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Meeting Abstract

Online adjustment to visually indicated changes in object weight

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Brouwer,  A-M
Department Human Perception, Cognition and Action, Max Planck Institute for Biological Cybernetics, Max Planck Society;
Max Planck Institute for Biological Cybernetics, Max Planck Society;

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Citation

Brouwer, A.-M., Glover, S., & Castiello, U. (2004). Online adjustment to visually indicated changes in object weight. Perception, 33(ECVP Abstract Supplement), 26.


Cite as: http://hdl.handle.net/11858/00-001M-0000-0013-D851-E
Abstract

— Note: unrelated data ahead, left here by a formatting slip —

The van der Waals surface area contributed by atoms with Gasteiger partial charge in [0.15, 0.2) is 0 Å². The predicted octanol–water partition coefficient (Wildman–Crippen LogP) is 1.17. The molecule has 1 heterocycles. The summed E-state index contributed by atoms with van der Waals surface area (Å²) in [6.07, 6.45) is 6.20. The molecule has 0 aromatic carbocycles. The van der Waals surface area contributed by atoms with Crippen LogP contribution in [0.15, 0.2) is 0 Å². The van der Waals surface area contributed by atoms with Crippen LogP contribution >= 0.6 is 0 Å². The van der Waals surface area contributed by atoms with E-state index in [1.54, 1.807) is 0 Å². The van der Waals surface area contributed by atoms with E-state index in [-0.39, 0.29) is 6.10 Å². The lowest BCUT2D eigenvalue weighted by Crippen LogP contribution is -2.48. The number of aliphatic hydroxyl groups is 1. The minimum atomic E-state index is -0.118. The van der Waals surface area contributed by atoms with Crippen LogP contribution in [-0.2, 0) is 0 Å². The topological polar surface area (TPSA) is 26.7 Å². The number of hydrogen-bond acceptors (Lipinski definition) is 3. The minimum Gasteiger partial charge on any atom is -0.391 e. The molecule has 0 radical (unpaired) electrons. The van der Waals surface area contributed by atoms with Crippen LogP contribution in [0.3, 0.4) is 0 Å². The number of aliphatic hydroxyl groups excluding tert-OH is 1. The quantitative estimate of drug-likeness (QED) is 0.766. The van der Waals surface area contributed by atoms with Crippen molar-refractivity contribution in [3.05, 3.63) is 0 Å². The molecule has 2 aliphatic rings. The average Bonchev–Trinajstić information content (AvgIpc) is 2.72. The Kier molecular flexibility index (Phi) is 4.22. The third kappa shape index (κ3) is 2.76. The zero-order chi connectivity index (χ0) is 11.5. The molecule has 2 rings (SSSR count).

People can adjust their reaching-to-grasp movements online to sudden changes in spatial properties of a target, such as its position or size. We investigated whether they can also do this when a non-spatial property -- weight -- suddenly changes. Guiding your movement by using visual cues about an object's weight is less direct than using visual cues about its position. The former depends heavily on experience and is expected to be processed by the (slow) ventral stream instead of the (fast) dorsal stream. We asked participants to reach out and lift an object. Sometimes a weight was visibly added to, or removed from, the object after the participants had started their movement. The delay between the grasp and the lift, and the lifting speed, depended only on the final weight of the object, irrespective of whether the object had changed weight. Thus, participants can adjust online to a visually indicated change in weight. Most participants used more time to move to a changed object than an unchanged object. However, a lack of correlation between this increase in time and the amount of adjustment suggests that this time was not used for reprogramming the movement, but was an involuntary reaction to the change.